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Cast in stone
Greece, of course, is known not only as the birthplace of history and philosophy, but of classic art. Few works of Greek art have inspired as much interest or controversy as the famed "Elgin Marbles" in the British Museum. These magnificent fragments and sculptures from the Parthenon were transported to England (or stolen from Greece, depending on your point of view) in the early 1800s by the British ambassador to the Ottoman Empire, Thomas Bruce, the 7th Earl of Elgin. Mistress of the Elgin Marbles: A Biography of Mary Nisbet, Countess of Elgin, by Susan Nagel, tells the story of Mary Nisbet, Lord Elgin's young wife and one of the wealthiest heiresses in Europe of that era. It was Mary who funded the collection of the marbles and beguiled the Sultan himself into permitting their removal en masse. But even more lasting than Nisbet's diplomatic successes may have been the impact of her tragedies. Shortly after their return home, Lord Elgin stunned both Mary and British society by accusing her of adultery with his best friend. The scandal rocked the British ruling class; Elgin lost his political future, and Mary lost her family. But the sensationalism and injustice of their battle sowed the long, slow seeds of reform, eventually leading to changes in British divorce law and the acknowledgement of property rights for women. Nagel has crafted a fascinating biography of a charming and intelligent woman, who pushed aside the expected boundaries of her sex and influenced the world in many ways.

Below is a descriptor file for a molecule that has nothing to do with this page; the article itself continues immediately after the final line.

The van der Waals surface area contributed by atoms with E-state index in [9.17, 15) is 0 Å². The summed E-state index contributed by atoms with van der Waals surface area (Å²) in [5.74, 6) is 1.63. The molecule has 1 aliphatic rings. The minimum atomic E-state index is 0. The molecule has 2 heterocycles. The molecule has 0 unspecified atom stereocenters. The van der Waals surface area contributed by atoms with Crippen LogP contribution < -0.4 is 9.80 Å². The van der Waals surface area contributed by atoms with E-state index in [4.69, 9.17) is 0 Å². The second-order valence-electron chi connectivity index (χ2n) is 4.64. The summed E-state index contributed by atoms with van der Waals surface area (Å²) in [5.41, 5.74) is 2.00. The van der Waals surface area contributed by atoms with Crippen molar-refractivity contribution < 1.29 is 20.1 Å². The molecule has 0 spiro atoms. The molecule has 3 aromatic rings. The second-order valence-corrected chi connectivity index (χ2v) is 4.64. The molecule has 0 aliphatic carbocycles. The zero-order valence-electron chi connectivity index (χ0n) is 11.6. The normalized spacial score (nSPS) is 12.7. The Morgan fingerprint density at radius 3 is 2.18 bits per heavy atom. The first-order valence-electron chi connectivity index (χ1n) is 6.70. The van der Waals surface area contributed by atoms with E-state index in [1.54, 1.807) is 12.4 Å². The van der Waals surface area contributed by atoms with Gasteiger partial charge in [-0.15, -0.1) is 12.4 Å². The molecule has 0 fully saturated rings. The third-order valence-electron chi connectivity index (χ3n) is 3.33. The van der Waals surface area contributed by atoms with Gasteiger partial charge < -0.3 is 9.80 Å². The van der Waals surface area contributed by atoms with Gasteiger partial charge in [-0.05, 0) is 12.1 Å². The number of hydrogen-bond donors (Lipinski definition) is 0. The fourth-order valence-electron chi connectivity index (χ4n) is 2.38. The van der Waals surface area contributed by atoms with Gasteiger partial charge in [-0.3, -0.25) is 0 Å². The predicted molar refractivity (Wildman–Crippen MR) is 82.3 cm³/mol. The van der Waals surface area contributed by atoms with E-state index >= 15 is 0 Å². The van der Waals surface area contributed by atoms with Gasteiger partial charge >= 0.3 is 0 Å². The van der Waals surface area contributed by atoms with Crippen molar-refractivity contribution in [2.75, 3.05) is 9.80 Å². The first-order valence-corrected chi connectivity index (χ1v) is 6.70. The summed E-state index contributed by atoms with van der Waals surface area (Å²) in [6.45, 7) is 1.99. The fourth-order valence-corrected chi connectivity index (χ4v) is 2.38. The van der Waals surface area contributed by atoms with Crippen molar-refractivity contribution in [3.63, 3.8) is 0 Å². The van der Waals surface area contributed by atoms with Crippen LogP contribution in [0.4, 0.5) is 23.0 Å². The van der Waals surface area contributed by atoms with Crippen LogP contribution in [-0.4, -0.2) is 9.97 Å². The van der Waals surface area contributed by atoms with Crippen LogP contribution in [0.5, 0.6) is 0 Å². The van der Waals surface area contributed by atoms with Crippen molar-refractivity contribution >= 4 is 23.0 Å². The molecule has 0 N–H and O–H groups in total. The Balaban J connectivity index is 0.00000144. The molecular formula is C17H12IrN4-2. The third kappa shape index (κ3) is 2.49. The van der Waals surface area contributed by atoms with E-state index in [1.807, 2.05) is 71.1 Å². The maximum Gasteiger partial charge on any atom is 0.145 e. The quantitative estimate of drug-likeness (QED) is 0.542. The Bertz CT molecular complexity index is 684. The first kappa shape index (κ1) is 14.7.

Howard Shirley is a writer in Nashville.